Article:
California Lawmakers Propose Bill to Legalise Therapeutic Use of Psychedelic Mushrooms

By Gabriel García February 9, 2024

On 9 February 2024, California lawmakers took a bold step towards the future of mental health by introducing Senate Bill (SB)1012, an initiative that could transform the state’s therapeutic landscape. Known as the “Regulated Psychedelic Assisted Therapy Act”, the bill’s main goal is to allow the therapeutic use of psychedelic mushrooms under professional supervision.

Senator Scott Wiener, along with Assemblymen Josh Lowenthal and Marie Waldron, are the main drivers of this initiative, which seeks to address the shortcomings of the current mental health system in California. Rather than focusing solely on criminalisation, SB 1012 proposes a therapeutic alternative for those who have not found relief from traditional methods.

The proposal challenges the current classification of certain psychedelic substances, such as psilocybin and psilocin, as Schedule I substances, subject to strict regulations. Instead, it proposes a regulatory framework that would allow health professionals to administer these compounds as part of psychedelic-assisted therapies to people over the age of 21.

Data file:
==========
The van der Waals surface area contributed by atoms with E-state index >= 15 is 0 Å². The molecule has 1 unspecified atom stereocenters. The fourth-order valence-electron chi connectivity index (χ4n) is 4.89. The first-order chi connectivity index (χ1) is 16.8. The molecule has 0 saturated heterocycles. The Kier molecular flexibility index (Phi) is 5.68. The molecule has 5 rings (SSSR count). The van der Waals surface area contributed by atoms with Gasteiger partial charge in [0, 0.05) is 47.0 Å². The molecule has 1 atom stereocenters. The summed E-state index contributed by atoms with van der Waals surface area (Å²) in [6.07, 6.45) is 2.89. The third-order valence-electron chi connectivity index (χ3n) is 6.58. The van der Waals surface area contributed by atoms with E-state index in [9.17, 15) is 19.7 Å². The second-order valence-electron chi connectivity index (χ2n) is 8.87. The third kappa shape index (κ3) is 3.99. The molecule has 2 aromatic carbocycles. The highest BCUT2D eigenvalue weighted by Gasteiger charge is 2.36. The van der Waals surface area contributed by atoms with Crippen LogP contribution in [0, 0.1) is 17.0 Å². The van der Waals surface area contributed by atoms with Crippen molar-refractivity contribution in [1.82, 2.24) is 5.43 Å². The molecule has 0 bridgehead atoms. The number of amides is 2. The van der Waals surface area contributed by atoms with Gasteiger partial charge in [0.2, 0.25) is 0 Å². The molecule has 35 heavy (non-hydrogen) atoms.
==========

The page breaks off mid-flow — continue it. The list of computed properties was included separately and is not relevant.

SB 1012 would also establish a regulatory body charged with licensing and overseeing facilitators of these therapies, ensuring compliance with established guidelines and regulations. In addition, it recognises the importance of a public education campaign on the safe use of psychedelic substances and the implementation of harm reduction measures.

The introduction of SB 1012 comes on the heels of Governor Gavin Newsom’s veto of SB 58, a similar bill that sought to legalise and regulate the therapeutic use of certain hallucinogenic substances. SB 1012 appears to be a direct response to concerns expressed by the governor, who advocated for regulated therapeutic guidelines.

If SB 1012 passes this year, treatment is expected to be available by 2026 or 2027. This represents a significant milestone in mental health care in California, offering hope to those seeking alternative and effective treatment options.

The text of the proposed rule details that “the bill would require the board to establish education, training, and other qualifications and requirements for licensure as a regulated psychedelic-assisted therapy facilitator and establish conditions of licensure”. It would also establish a regulated psychedelic-assisted therapy fund in the State Treasury. This initiative comes in response to Governor Gavin Newsom’s veto last year of a similar bill that would have decriminalised the possession and personal use of various plant-based hallucinogens, including psychedelic mushrooms. While the earlier bill was vetoed, it marks a significant step forward as the first time such a bill has advanced in Congress after years of stalemate.